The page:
Phillips Academy Graduate Wins 2007 Pulitzer Prize
Charles Forelle ’98 and three other Wall Street Journal reporters broke the scandal of companies back-dating stock options
April 19, 2007
— Journalism’s highest honor—the Pulitzer Prize—was awarded yesterday, and among the winners was Phillips Academy graduate Charles C. Forelle ’98, a reporter for the Wall Street Journal based in the newspaper’s Boston bureau. The Journal was awarded the Pulitzer Prize Gold Medal for Public Service for the work Forelle and three fellow reporters—James Bandler, Mark Maremont, and Steve Stecklow—did in uncovering and reporting the story of the widespread practice in corporate America of backdating acquisition dates of stock options in order to increase their value. This illegal procedure helped high-level management reap millions of dollars in excess compensation over the years covered in the reports, 1995-2002. It was one of two Pulitzers won by the Journal this year, and its first-ever Public Service prize.
Forelle learned of the prestigious award when it was announced on Monday, April 16. He said he and his fellow reporters “were totally elated, and a bit dazed.” He said, “it was very gratifying,” and that the impact of the series “is why we do what we do.” He also said he was eager for the excitement to quiet down so he could get back to writing.
To identify companies that were backdating options, Forelle and the other reporters worked with academic experts to develop their own statistical-modeling system using custom-built probability algorithms designed to assess the odds that an executive’s well-timed exercise of options resulted merely from chance. They found the odds were astronomical—300 billion to one, in one case. A math major at Yale, Forelle wrote a computer program called a “Monte Carlo simulation,” to calculate odds by repeating a test billions of time to identify companies most likely to be guilty of backdating their options.
Forelle, 27, joined the Journal as a summer intern in 2002, after graduating from Yale. He began working on the stock option series in late 2005, based on a stock option-related story one of his colleagues, Maremont, first reported. The first of nearly 20 big stories, called “The Perfect Payday,” broke on March 18, 2006 with wide repercussions throughout corporate America. More than 140 companies—including such household names as UnitedHealth Group Inc., Apple, Barnes and Noble, Monster Worldwide and KB Home—have been implicated and are under investigation by the (SEC).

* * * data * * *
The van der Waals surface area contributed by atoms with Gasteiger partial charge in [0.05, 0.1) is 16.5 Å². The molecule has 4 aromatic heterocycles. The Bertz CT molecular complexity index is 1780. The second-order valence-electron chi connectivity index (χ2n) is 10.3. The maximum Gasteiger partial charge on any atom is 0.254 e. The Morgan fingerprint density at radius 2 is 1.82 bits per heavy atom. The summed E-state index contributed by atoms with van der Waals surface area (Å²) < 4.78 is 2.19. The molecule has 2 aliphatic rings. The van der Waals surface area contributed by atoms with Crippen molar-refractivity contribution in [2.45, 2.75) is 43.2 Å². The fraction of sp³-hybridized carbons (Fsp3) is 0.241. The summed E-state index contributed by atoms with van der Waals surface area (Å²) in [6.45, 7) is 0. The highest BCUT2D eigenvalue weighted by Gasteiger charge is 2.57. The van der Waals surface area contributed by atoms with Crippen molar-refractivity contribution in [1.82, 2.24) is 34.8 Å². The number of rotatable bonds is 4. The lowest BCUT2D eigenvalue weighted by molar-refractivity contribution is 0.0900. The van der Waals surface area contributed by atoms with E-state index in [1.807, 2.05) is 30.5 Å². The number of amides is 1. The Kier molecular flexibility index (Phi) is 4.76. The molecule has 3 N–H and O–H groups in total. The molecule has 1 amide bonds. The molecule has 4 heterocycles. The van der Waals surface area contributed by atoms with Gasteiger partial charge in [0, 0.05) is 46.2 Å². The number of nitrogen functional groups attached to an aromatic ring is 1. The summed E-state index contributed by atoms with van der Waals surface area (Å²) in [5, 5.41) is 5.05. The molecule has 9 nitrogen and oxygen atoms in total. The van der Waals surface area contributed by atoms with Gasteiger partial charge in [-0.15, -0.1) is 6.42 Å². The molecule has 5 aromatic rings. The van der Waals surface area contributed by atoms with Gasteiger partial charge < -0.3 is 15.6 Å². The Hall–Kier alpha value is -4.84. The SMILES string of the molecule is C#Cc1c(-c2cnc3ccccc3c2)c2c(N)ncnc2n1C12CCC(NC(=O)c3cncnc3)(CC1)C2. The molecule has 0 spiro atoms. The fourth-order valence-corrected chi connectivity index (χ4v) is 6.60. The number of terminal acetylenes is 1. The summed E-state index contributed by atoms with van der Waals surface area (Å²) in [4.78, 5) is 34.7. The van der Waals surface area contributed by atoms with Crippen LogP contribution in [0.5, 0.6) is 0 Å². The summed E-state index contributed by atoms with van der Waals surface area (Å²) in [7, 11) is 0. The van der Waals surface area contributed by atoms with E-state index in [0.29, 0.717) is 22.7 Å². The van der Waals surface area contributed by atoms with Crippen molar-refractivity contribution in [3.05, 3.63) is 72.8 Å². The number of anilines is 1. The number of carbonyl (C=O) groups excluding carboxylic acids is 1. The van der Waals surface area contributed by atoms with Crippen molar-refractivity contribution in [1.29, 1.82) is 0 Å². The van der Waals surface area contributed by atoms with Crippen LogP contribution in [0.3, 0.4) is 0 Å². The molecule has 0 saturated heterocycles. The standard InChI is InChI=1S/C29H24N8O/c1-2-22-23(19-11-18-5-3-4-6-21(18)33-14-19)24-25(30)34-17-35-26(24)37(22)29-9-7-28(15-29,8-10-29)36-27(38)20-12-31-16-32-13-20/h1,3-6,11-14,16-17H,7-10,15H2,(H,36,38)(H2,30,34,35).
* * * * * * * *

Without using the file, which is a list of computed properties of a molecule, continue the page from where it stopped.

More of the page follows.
In addition, approximately 80 top executives have been fired or left their positions. Ten former executives are facing federal or state criminal charges. The enormous scandal has lain hidden in corporate America for decades, taking billions out of the pockets of other shareholders. Forelle said the SEC investigation will likely take several more years and will be followed by a long, complex legal process.
Forelle said that he believed their reporting would have a lasting legacy. He hopes “it will shed light on a practice that has been going on for a long time that benefited the insiders to the detriment of the outsiders. It throws the issue of executive compensation into the limelight again, and companies are beginning to think more intelligently and carefully about executive compensation and corporate governance.”
During his Andover years, Forelle wrote for the Phillipian, serving as news editor from 1997 to 1998. He also had what he called “an undistinguished football career.” Kelly Wise, executive director of the Institute for the Recruitment of Teachers, was an instructor in English during Forelle’s years. He saw a journalist in the making. He remembers that in a novel and drama seminar, Forelle was “very thoughtful and very bright. He wrote very well and asked really itchy and penetrating questions about the texts we were studying.” He called him a “delight to have in class.”
Forelle said he was “bitten by the news bug” at Andover, and he found the spirit and comraderie at the Phillipian exhilarating. He said their “legendary advisor,” former faculty member Tom Lyons, instilled in him “the core journalistic values of fairness, accuracy, and devotion to the news.” He also said his English and math instructors—Wise and the late Robert Perrin—were great teachers, invaluable to his ability to accomplish the Pulitzer-winning project.
Tom Hodgson, chair of and instructor in Philosophy and Religious Studies, remembers Forelle as bright, funny, and articulate. Hodgson said he was “very proud to learn of his work, particularly his use of statistics in identifying anomalies in the dating of stock options given to top executives. He took what he knew, found creative ways to dig out the truth, and found others to collaborate where he needed them. This is very impressive, and I think we at Andover can be proud of that.”
Forelle’s page in the 1998 yearbook carries this intriguing, perhaps prescient, quote from Dostoyevsky’s Notes from the Underground: “Whether it is good or bad, it is sometimes very pleasant, too, to smash things.